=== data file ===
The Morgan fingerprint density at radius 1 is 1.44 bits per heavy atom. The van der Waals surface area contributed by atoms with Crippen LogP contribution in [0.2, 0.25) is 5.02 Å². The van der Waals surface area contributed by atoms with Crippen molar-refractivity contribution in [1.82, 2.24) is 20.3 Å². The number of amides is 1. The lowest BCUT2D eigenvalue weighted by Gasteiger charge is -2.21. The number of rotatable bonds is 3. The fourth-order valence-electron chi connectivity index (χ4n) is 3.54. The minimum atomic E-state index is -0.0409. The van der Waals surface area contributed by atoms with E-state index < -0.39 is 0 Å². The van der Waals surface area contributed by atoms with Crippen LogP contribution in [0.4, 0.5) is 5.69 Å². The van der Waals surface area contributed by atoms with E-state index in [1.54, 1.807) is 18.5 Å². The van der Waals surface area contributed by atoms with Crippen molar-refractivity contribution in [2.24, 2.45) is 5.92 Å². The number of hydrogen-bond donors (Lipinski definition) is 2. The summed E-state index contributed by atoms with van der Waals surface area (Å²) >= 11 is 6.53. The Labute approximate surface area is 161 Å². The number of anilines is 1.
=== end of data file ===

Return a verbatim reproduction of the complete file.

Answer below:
The Morgan fingerprint density at radius 1 is 1.44 bits per heavy atom. The van der Waals surface area contributed by atoms with Crippen LogP contribution in [0.2, 0.25) is 5.02 Å². The van der Waals surface area contributed by atoms with Crippen molar-refractivity contribution in [1.82, 2.24) is 20.3 Å². The number of amides is 1. The lowest BCUT2D eigenvalue weighted by Gasteiger charge is -2.21. The number of rotatable bonds is 3. The fourth-order valence-electron chi connectivity index (χ4n) is 3.54. The minimum atomic E-state index is -0.0409. The van der Waals surface area contributed by atoms with E-state index < -0.39 is 0 Å². The van der Waals surface area contributed by atoms with Crippen LogP contribution in [0.4, 0.5) is 5.69 Å². The van der Waals surface area contributed by atoms with E-state index in [1.54, 1.807) is 18.5 Å². The van der Waals surface area contributed by atoms with Crippen molar-refractivity contribution in [2.24, 2.45) is 5.92 Å². The number of hydrogen-bond donors (Lipinski definition) is 2. The summed E-state index contributed by atoms with van der Waals surface area (Å²) >= 11 is 6.53. The Labute approximate surface area is 161 Å². The number of anilines is 1.